Jobs, Economy and Environment

Collaborative approach will be key to realizing Canada’s climate change obligations

December 12, 2015

The Paris COP21 Climate Change Summit has culminated in an agreement that commits governments to the long-term goal of limiting global warming to 1.5°C by the second half of this century.

The agreement mandates reviews of emission reduction plans starting in 2018, signalling a commitment by all countries to phase out fossil fuels and reduce emissions to zero by the end of this century, making renewable energy a global priority.

“While gaps exist for enforcement, financing, and the ratcheting-up of targets, there are now steps in place for future reviews that will address these issues,” said CLC president Hassan Yussuff.

Yussuff led a delegation of 35 Canadian trade union leaders to the Paris Summit that worked with unions from all around the world and liaised with environmental and human rights groups and other NGOs. Delegates attended daily briefings with the federal Environment minister and Canadian negotiators, and met with premiers, municipal leaders and with provincial and federal Environment ministers to push for firm commitments at all levels.

As well as campaigning for ambitious emissions reduction targets, the delegation advocated for human rights – including indigenous rights – and the right to a just transition for workers to be enshrined in the binding text of the agreement.

“We were disappointed that mention of these rights was relegated to the agreement’s non-binding preamble,” said Yussuff.

While the delegation is concerned that the final agreement does not go far enough, it is committed to collaborating with government and industry to continue the discussion about a just transition.

“We were pleased to see our government play a positive leadership role at this summit, and to see it working cooperatively and inclusively with provincial and municipal governments, and with environmental, labour, indigenous and other civil society groups,” said Yussuff.

The Canadian trade union delegation was pleased that the Canadian government promoted more ambitious global warming limits, progressive emission reduction commitments on five-year cycles and annual contributions to the global climate fund. In addition, unions were encouraged by the government’s promise to introduce a pan-Canadian framework for climate action within 90 days of the Summit.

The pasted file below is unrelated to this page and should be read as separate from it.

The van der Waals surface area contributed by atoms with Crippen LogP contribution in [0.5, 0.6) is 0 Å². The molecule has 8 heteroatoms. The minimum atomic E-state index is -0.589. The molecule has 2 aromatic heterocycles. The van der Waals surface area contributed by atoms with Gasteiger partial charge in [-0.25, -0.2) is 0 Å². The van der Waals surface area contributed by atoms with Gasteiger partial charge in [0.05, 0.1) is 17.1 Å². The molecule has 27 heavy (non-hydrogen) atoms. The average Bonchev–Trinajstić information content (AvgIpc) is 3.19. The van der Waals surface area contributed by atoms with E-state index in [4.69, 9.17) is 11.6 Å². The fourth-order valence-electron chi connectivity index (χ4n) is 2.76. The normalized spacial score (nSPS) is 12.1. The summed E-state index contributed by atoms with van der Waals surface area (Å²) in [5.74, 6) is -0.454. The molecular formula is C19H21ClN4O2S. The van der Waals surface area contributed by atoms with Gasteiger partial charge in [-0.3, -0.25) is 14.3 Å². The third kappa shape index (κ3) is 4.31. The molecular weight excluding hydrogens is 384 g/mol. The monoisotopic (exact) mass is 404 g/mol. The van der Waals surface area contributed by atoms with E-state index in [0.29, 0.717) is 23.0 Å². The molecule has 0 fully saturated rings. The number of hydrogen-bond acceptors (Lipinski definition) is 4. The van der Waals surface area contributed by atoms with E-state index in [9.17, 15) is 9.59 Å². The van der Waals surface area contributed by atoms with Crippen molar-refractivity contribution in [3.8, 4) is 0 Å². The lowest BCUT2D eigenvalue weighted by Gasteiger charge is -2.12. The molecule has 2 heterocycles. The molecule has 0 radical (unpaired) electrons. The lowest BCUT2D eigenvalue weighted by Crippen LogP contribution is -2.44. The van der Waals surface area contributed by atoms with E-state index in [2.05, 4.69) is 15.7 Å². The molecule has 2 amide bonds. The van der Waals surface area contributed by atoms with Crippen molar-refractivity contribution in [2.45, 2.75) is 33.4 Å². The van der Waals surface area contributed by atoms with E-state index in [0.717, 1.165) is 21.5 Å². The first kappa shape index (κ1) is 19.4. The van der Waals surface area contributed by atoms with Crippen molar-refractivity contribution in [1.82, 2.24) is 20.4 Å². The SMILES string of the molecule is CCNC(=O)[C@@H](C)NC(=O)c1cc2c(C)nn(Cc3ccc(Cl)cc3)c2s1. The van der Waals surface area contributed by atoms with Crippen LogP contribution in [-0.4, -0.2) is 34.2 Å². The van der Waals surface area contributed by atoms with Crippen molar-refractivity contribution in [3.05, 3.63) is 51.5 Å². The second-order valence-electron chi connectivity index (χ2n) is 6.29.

The Canadian government also committed to its own emissions assessment by 2018, ahead of most other countries, and pledged $2.6 billion for the support of adaptation and emission reductions, prompting other wealthy countries to do the same.

“The collaborative approach we saw in Paris must continue as Canada moves forward to meet and realize its commitments. Governments at every level, as well as business, labour and civil society organizations all have a responsibility to work together and act urgently and decisively to protect this planet’s future,” said Yussuff.

“Canadian unions are committed to doing their part to fight climate change; and we will work with governments and employers to ensure a just transition to a carbon-free economy that supports displaced workers and creates millions of decent, green jobs,” he added.

The need for collaboration and a just transition strategy were key issues for COP21 union delegates. On December 3, the CLC partnered with the Climate Action Network and the Green Economy Network to co-host a forum on how Canada could fight climate change by creating one million climate jobs.

The forum provided an opportunity for federal, provincial and municipal politicians, and trade union and environmental leaders to discuss how to create new, green jobs and incorporate training and education for workers displaced by the transition to a low-to-zero carbon economy.

The CLC is a member of the Climate Action Network, whose statement in response to the COP21 text is available here.

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